The Scarlet Gang of Asakusa was one of Kawabata's earlier works, written after he had already achieved some recognition in Japan with The Izu Dancer, but well before his worldwide breakthrough Snow Country. The novel (now translated into English for the first time ever) takes place in a thriving entertainment district in Tokyo, at a time when Japan was rapidly industrializing, building universities, importing Western technology and making its own, in order to establish itself as a world power. Kawabata's choice of setting was especially well-suited for capturing the spirit of these times, because a place like Asakusa was a perfect illustration of the way the Japanese culture itself was changing: jazz music and flapper dresses became popular, music-halls and vaudeville theatres edged out traditional forms of entertainment, and gender roles were suddenly much less rigid, ambiguity was fashionable, images of ennui-ridden "modern boys" and provocative, alluringly dangerous "modern girls" became so iconic that the words designating them ("mobo" and "moga") entered everyday vernacular. This novel can be read as a valuable document of this interesting and short-lived period in Japanese history.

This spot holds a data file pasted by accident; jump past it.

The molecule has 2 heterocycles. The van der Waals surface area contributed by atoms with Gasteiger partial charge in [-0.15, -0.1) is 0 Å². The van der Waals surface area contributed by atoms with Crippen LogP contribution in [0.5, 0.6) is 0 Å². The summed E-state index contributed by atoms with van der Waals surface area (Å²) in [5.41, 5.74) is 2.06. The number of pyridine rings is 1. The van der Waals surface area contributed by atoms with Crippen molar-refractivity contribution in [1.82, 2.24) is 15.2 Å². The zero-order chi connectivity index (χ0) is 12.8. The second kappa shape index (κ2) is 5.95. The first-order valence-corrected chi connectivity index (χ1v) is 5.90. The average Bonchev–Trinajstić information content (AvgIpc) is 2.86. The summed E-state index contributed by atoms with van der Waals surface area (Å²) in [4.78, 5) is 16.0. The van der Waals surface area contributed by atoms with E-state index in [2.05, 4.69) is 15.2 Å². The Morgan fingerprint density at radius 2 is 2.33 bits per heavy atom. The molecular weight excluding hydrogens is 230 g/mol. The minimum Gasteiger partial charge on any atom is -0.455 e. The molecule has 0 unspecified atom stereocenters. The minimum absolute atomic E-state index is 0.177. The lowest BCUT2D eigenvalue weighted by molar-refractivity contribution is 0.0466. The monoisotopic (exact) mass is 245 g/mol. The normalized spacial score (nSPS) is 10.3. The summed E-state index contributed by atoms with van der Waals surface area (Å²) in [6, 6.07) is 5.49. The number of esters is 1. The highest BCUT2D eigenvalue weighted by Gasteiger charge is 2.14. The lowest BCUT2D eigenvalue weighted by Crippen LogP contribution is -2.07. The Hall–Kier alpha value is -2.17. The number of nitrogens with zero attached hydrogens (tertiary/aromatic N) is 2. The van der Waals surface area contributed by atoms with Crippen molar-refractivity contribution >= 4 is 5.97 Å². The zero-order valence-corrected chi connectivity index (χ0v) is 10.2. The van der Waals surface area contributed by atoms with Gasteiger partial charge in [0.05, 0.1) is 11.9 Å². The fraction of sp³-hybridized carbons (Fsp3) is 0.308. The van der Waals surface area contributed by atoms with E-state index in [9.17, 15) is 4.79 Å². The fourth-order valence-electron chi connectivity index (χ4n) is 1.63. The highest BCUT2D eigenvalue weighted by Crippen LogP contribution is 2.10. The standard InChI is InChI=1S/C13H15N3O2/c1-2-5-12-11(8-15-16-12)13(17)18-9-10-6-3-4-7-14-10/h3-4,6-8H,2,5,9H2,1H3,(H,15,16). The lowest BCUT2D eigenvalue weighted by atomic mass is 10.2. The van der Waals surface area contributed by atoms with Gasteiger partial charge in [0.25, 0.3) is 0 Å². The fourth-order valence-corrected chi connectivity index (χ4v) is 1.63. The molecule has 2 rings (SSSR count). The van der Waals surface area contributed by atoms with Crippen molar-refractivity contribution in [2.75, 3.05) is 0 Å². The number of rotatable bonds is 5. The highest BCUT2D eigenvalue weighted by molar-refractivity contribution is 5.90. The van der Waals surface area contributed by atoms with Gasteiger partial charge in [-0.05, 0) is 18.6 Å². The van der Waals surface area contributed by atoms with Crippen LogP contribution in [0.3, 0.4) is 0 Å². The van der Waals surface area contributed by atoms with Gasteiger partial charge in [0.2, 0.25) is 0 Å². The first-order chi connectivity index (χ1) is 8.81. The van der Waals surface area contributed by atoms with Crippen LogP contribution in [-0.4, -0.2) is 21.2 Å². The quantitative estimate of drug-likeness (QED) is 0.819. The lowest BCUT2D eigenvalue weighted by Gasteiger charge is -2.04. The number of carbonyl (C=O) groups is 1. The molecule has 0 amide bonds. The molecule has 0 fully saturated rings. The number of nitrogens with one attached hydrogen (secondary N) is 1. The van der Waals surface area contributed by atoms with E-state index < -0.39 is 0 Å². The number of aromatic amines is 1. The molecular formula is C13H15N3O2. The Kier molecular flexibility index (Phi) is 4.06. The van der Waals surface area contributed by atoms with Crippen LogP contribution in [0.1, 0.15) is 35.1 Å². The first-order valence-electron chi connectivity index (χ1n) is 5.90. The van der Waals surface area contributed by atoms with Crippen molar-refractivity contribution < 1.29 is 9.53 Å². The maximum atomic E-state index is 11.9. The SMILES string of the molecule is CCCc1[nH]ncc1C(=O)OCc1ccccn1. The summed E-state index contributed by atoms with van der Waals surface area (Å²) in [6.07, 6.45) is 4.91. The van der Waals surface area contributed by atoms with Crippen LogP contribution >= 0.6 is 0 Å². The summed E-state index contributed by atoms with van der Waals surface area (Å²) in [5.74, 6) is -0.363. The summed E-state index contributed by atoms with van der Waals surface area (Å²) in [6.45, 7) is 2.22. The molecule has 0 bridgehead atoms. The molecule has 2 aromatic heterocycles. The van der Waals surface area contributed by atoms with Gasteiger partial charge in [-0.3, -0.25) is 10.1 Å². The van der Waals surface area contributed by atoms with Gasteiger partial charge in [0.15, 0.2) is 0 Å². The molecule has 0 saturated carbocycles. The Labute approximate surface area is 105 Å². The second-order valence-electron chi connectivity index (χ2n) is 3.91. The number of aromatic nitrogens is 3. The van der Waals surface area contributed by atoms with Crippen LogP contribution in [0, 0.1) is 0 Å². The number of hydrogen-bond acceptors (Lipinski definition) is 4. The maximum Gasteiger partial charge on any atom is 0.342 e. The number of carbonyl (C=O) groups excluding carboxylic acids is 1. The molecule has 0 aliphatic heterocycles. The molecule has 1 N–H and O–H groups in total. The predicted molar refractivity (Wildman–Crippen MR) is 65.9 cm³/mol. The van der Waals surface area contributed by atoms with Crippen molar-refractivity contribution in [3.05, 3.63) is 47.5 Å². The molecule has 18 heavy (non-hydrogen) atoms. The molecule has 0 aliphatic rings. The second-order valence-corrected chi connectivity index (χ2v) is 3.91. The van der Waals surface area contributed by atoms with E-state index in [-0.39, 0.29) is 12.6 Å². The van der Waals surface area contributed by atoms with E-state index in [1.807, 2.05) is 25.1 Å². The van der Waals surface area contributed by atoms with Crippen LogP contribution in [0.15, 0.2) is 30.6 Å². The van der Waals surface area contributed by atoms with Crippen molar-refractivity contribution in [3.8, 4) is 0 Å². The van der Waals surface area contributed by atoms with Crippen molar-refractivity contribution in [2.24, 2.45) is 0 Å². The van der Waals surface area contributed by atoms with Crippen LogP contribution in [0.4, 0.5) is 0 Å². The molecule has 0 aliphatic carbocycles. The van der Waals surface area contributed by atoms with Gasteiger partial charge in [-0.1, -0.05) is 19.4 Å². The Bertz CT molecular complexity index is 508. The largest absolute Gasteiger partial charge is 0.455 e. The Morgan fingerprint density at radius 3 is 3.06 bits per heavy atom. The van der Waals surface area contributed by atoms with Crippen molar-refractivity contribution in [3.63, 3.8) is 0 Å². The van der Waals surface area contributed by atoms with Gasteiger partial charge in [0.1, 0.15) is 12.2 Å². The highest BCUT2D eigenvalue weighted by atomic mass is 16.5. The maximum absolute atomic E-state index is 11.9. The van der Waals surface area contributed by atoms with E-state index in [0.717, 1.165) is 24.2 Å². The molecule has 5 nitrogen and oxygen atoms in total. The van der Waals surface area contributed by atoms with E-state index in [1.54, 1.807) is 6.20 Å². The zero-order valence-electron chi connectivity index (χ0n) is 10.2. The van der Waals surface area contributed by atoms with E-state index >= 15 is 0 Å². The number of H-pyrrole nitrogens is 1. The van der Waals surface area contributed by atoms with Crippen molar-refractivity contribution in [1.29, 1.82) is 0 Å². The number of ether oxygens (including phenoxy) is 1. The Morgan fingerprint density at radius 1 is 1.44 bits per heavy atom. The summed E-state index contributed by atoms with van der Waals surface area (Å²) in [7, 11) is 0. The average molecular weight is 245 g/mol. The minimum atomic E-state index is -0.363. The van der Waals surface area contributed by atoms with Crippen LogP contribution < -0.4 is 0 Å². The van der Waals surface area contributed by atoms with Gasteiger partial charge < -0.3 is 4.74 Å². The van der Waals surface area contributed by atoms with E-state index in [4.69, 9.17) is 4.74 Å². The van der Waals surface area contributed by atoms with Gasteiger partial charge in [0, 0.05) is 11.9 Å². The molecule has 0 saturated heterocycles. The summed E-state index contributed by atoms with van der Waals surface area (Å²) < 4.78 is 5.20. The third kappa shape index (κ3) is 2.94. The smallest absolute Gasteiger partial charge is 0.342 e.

Nominally, the story revolves around The Scarlet Gang, one of many youth gangs running around Asakusa at the time. Their exploits are related by a nameless, first-person narrator, whose association with members of the gang gives him an excuse to wander around Asakusa and observe various aspects of life there, in a detached and casual manner. Often, the things he sees are unrelated to each other, and he flits from place to place without lingering anywhere for too long, which makes his account seem more like a set of anecdotes about Asakusa life than like a coherent narrative. In fact, the role in the plot of The Scarlet Gang itself is secondary to these anecdotes. The narrator hints that the gang is involved with criminal activities, but never really explains what those activities are, or how the gang profits from them, or even what people are actually in the gang. Only a few members of the gang are encountered in the book, and when they do appear, they're not doing anything gang-related.